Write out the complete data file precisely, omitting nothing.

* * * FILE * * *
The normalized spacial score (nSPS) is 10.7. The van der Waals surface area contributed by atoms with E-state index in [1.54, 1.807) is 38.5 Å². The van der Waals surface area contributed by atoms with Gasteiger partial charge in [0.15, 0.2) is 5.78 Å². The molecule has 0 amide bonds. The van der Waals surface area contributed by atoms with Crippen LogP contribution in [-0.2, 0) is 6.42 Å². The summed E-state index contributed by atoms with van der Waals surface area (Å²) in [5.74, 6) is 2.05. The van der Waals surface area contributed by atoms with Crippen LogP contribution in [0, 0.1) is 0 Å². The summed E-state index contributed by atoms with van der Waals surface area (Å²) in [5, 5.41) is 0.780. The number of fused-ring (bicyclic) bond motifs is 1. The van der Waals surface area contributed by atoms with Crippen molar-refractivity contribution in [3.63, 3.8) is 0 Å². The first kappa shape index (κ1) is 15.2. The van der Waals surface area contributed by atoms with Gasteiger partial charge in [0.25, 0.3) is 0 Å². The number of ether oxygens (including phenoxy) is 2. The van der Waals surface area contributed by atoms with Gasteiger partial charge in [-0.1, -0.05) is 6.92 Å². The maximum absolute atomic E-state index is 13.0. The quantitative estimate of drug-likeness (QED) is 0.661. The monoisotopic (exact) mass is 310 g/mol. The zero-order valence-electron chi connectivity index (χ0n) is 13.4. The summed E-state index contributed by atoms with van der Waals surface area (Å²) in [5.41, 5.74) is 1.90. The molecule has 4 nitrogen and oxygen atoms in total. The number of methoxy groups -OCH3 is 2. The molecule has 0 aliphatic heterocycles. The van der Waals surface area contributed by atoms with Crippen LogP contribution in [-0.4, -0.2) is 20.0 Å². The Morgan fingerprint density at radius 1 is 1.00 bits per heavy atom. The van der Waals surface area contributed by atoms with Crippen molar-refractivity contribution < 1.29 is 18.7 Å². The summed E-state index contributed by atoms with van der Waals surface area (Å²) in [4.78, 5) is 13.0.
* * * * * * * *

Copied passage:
The normalized spacial score (nSPS) is 10.7. The van der Waals surface area contributed by atoms with E-state index in [1.54, 1.807) is 38.5 Å². The van der Waals surface area contributed by atoms with Gasteiger partial charge in [0.15, 0.2) is 5.78 Å². The molecule has 0 amide bonds. The van der Waals surface area contributed by atoms with Crippen LogP contribution in [-0.2, 0) is 6.42 Å². The summed E-state index contributed by atoms with van der Waals surface area (Å²) in [5.74, 6) is 2.05. The van der Waals surface area contributed by atoms with Crippen LogP contribution in [0, 0.1) is 0 Å². The summed E-state index contributed by atoms with van der Waals surface area (Å²) in [5, 5.41) is 0.780. The number of fused-ring (bicyclic) bond motifs is 1. The van der Waals surface area contributed by atoms with Crippen molar-refractivity contribution in [3.63, 3.8) is 0 Å². The first kappa shape index (κ1) is 15.2. The van der Waals surface area contributed by atoms with Gasteiger partial charge in [0.25, 0.3) is 0 Å². The number of ether oxygens (including phenoxy) is 2. The van der Waals surface area contributed by atoms with Gasteiger partial charge in [-0.1, -0.05) is 6.92 Å². The maximum absolute atomic E-state index is 13.0. The quantitative estimate of drug-likeness (QED) is 0.661. The monoisotopic (exact) mass is 310 g/mol. The zero-order valence-electron chi connectivity index (χ0n) is 13.4. The summed E-state index contributed by atoms with van der Waals surface area (Å²) in [5.41, 5.74) is 1.90. The molecule has 4 nitrogen and oxygen atoms in total. The number of methoxy groups -OCH3 is 2. The molecule has 0 aliphatic heterocycles. The van der Waals surface area contributed by atoms with Crippen LogP contribution in [-0.4, -0.2) is 20.0 Å². The Morgan fingerprint density at radius 1 is 1.00 bits per heavy atom. The van der Waals surface area contributed by atoms with Crippen molar-refractivity contribution < 1.29 is 18.7 Å². The summed E-state index contributed by atoms with van der Waals surface area (Å²) in [4.78, 5) is 13.0.